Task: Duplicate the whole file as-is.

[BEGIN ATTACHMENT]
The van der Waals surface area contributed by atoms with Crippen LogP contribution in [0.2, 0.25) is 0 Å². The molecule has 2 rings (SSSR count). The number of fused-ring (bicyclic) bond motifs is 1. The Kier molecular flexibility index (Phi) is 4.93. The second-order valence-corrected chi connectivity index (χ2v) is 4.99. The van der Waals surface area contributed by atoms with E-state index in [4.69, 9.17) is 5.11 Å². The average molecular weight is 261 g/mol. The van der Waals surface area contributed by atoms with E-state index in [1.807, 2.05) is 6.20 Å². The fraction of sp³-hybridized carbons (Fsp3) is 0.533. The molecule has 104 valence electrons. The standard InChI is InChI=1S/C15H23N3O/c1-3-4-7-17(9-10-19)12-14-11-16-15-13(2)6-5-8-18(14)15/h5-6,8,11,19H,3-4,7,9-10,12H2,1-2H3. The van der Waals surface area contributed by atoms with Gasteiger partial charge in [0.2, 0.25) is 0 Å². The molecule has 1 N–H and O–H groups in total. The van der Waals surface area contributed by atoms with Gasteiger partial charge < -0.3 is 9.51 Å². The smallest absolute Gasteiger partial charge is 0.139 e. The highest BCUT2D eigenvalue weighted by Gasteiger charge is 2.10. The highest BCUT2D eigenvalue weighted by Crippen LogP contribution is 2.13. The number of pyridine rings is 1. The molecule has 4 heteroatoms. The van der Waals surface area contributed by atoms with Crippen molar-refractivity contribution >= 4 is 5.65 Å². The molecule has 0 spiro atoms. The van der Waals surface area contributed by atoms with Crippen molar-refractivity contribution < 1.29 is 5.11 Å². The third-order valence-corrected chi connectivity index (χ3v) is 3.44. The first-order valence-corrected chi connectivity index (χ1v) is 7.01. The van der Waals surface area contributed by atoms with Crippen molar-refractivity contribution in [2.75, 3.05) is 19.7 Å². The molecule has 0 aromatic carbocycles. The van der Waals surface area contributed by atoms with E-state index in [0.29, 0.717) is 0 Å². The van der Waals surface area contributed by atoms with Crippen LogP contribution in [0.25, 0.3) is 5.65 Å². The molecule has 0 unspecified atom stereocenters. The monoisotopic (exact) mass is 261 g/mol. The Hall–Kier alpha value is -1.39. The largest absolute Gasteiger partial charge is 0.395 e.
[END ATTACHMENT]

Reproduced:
The van der Waals surface area contributed by atoms with Crippen LogP contribution in [0.2, 0.25) is 0 Å². The molecule has 2 rings (SSSR count). The number of fused-ring (bicyclic) bond motifs is 1. The Kier molecular flexibility index (Phi) is 4.93. The second-order valence-corrected chi connectivity index (χ2v) is 4.99. The van der Waals surface area contributed by atoms with E-state index in [4.69, 9.17) is 5.11 Å². The average molecular weight is 261 g/mol. The van der Waals surface area contributed by atoms with E-state index in [1.807, 2.05) is 6.20 Å². The fraction of sp³-hybridized carbons (Fsp3) is 0.533. The molecule has 104 valence electrons. The standard InChI is InChI=1S/C15H23N3O/c1-3-4-7-17(9-10-19)12-14-11-16-15-13(2)6-5-8-18(14)15/h5-6,8,11,19H,3-4,7,9-10,12H2,1-2H3. The van der Waals surface area contributed by atoms with Gasteiger partial charge in [0.2, 0.25) is 0 Å². The molecule has 1 N–H and O–H groups in total. The van der Waals surface area contributed by atoms with Gasteiger partial charge < -0.3 is 9.51 Å². The smallest absolute Gasteiger partial charge is 0.139 e. The highest BCUT2D eigenvalue weighted by Gasteiger charge is 2.10. The highest BCUT2D eigenvalue weighted by Crippen LogP contribution is 2.13. The number of pyridine rings is 1. The molecule has 4 heteroatoms. The van der Waals surface area contributed by atoms with Crippen molar-refractivity contribution >= 4 is 5.65 Å². The molecule has 0 spiro atoms. The van der Waals surface area contributed by atoms with Crippen molar-refractivity contribution < 1.29 is 5.11 Å². The third-order valence-corrected chi connectivity index (χ3v) is 3.44. The first-order valence-corrected chi connectivity index (χ1v) is 7.01. The van der Waals surface area contributed by atoms with Crippen molar-refractivity contribution in [2.75, 3.05) is 19.7 Å². The molecule has 0 aromatic carbocycles. The van der Waals surface area contributed by atoms with E-state index in [0.29, 0.717) is 0 Å². The van der Waals surface area contributed by atoms with Crippen LogP contribution in [0.25, 0.3) is 5.65 Å². The molecule has 0 unspecified atom stereocenters. The monoisotopic (exact) mass is 261 g/mol. The Hall–Kier alpha value is -1.39. The largest absolute Gasteiger partial charge is 0.395 e.